Jill Shalvis is a versatile author who’s written many different types of romances. Personally I’ve found the quality of her books varies as much as the stories themselves, so I didn’t know quite what to expect when I picked up Room Service, the final book in Harlequin Blaze’s Do Not Disturb series. It turned out to be a fairly good read that brings the series to a respectable close.
As is too often the case for Blazes, the setup is kind of shaky, although not because of the sexual element this time. Emma Harris is a former small-town farm girl who moved to Los Angeles and found a job at a television production company. Thus far, her career has been notable mainly for the number of failures she’s wracked up in a few short years. The three shows she developed were disastrous flops, and her job prospects aren’t looking so good. But, rather improbably, her boss gives her one last chance. He wants to launch a new cooking show, and he’s willing to put her in charge of it, provided that she gets hot chef Jacob Hill to be the host.
This opening scene, while easy enough to read, just rang false to me. Em seemed impossibly green and unsophisticated for such a cutthroat business, and I definitely found it easier to buy her as a small town girl than a TV executive. The author’s handling of the entertainment industry elements didn’t feel authentic. Something about her style and tone made it seem kind of fake and cheesy, and I didn’t buy the character of Em’s boss Nathan in particular.
Fortunately the story improves from there. Jacob is the chef at Amuse Bouche, the restaurant at New York’s sex-themed Hush Hotel, so Em travels there to talk him into doing the show. She soon finds the hotel lives up to its reputation when a complete stranger kisses her in the elevator. Then she hears someone call him “Chef” and realizes who he is. Sexy and charismatic, he’d obviously be perfect for the show. But Jacob has always set his own path and done his own thing, and he has no interest in signing up for a TV show. He kissed her to avoid a potential setup a friend was trying to foist on him, but his attraction for Em is real.
Jacob begins to pursue her, and Em returns his feelings. This is where I began to fear a dreadful big misunderstanding would crop up, like she wouldn’t tell him who she was and why she was there, he’d find out after they were already together, and then he’d think she slept with him just to get him to sign on for the show. Cue the tears. Thankfully, this did not happen, which boosted my opinion of the book big time. The truth comes out relatively early, allowing their relationship to develop without a big lame deception hovering above them. A big thumbs up to the author for that.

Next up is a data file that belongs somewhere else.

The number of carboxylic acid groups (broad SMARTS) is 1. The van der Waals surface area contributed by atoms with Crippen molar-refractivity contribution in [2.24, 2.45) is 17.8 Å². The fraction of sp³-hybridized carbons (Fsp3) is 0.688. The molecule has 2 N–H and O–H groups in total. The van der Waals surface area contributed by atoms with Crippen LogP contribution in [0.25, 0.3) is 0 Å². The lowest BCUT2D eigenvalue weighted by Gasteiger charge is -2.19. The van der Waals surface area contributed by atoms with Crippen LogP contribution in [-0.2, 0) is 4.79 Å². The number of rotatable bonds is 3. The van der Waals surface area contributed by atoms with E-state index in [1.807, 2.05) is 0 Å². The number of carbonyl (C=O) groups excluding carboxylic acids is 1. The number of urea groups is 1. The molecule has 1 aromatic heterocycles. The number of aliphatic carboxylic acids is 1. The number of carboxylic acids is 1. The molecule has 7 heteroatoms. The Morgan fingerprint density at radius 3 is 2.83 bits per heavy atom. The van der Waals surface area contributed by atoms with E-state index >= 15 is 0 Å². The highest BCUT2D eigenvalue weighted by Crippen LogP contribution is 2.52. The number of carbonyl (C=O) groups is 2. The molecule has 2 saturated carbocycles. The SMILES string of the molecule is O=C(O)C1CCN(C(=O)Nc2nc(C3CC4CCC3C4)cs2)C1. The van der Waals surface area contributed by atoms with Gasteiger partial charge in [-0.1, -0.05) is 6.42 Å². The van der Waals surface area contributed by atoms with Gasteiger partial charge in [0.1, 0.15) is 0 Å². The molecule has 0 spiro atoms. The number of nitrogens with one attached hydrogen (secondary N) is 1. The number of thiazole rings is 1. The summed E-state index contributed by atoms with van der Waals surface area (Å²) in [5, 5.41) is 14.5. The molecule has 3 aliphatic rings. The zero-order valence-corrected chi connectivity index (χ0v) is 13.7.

Likable characters go a long way to saving any romance, and that was the key to this story. I genuinely liked both these people. Jacob is the more compelling character, with an interesting backstory and a strong personality, but Em is sympathetic as well. Even better, I liked them as a couple, as well as the way their relationship unfolded. Readers looking for a lot of sex early on may grow impatient, as the sexual tension simmers on low burn for a while. But I enjoyed the way they got to know each other and how they related to one another. They have great chemistry, and this is a sweet love story, with a number of good moments and nicely played scenes. This isn’t the hottest Blaze I’ve ever read, but once the sex kicks in, it is effective. Shalvis’s snappy prose and dialogue made for a entertaining read that went down easy. Several chapters begin with notes to the hotel staff from management reflecting the action of the story, a device used in earlier books that is particularly well done here. I chuckled more than once.
There are two romantic subplots, both of which are underdeveloped. The first, between Em’s assistant and her location manager, is annoying, as the two engage in the kind of childish bickering that’s more tedious than amusing. I didn’t like either of these two and frequently wanted them to go away, or at the very least shut up. At best, I can say they seemed perfect for each other. The better one belongs to the lesbian sommelier at Amuse Bouche who pines for a bisexual waitress who may or may not return her feelings. Both the characters and their relationship were more interesting, and I wish there had been far more of this subplot.
There are a few other rough spots along the way, though perhaps nothing serious enough to warrant mentioning. Room Service isn’t perfect by any means, but the central relationship between two warm, likable characters, along with a nice secondary one, made it an enjoyable read. As a love story, it’s sweet, sometimes funny, and a little spicy, making for one of the better Blazes I’ve read in the last few months.